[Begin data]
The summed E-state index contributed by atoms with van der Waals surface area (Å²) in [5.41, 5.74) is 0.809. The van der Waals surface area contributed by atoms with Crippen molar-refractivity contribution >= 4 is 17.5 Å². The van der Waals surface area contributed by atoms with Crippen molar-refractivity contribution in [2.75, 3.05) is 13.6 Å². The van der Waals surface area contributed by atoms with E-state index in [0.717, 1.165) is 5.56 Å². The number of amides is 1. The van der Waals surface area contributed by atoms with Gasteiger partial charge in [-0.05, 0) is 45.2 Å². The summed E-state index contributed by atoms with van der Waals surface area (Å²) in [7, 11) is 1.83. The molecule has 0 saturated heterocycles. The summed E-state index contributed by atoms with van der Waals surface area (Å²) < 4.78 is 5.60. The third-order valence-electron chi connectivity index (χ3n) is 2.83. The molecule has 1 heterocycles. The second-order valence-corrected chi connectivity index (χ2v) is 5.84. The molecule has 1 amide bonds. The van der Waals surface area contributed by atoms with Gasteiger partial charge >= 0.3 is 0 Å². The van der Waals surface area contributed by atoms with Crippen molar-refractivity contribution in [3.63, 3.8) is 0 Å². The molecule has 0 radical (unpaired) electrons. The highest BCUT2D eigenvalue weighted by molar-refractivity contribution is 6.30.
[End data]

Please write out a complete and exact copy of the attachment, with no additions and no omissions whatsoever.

The summed E-state index contributed by atoms with van der Waals surface area (Å²) in [5.41, 5.74) is 0.809. The van der Waals surface area contributed by atoms with Crippen molar-refractivity contribution >= 4 is 17.5 Å². The van der Waals surface area contributed by atoms with Crippen molar-refractivity contribution in [2.75, 3.05) is 13.6 Å². The van der Waals surface area contributed by atoms with E-state index in [0.717, 1.165) is 5.56 Å². The number of amides is 1. The van der Waals surface area contributed by atoms with Gasteiger partial charge in [-0.05, 0) is 45.2 Å². The summed E-state index contributed by atoms with van der Waals surface area (Å²) in [7, 11) is 1.83. The molecule has 0 saturated heterocycles. The summed E-state index contributed by atoms with van der Waals surface area (Å²) < 4.78 is 5.60. The third-order valence-electron chi connectivity index (χ3n) is 2.83. The molecule has 1 heterocycles. The second-order valence-corrected chi connectivity index (χ2v) is 5.84. The molecule has 1 amide bonds. The van der Waals surface area contributed by atoms with Gasteiger partial charge >= 0.3 is 0 Å². The van der Waals surface area contributed by atoms with Crippen molar-refractivity contribution in [3.63, 3.8) is 0 Å². The molecule has 0 radical (unpaired) electrons. The highest BCUT2D eigenvalue weighted by molar-refractivity contribution is 6.30.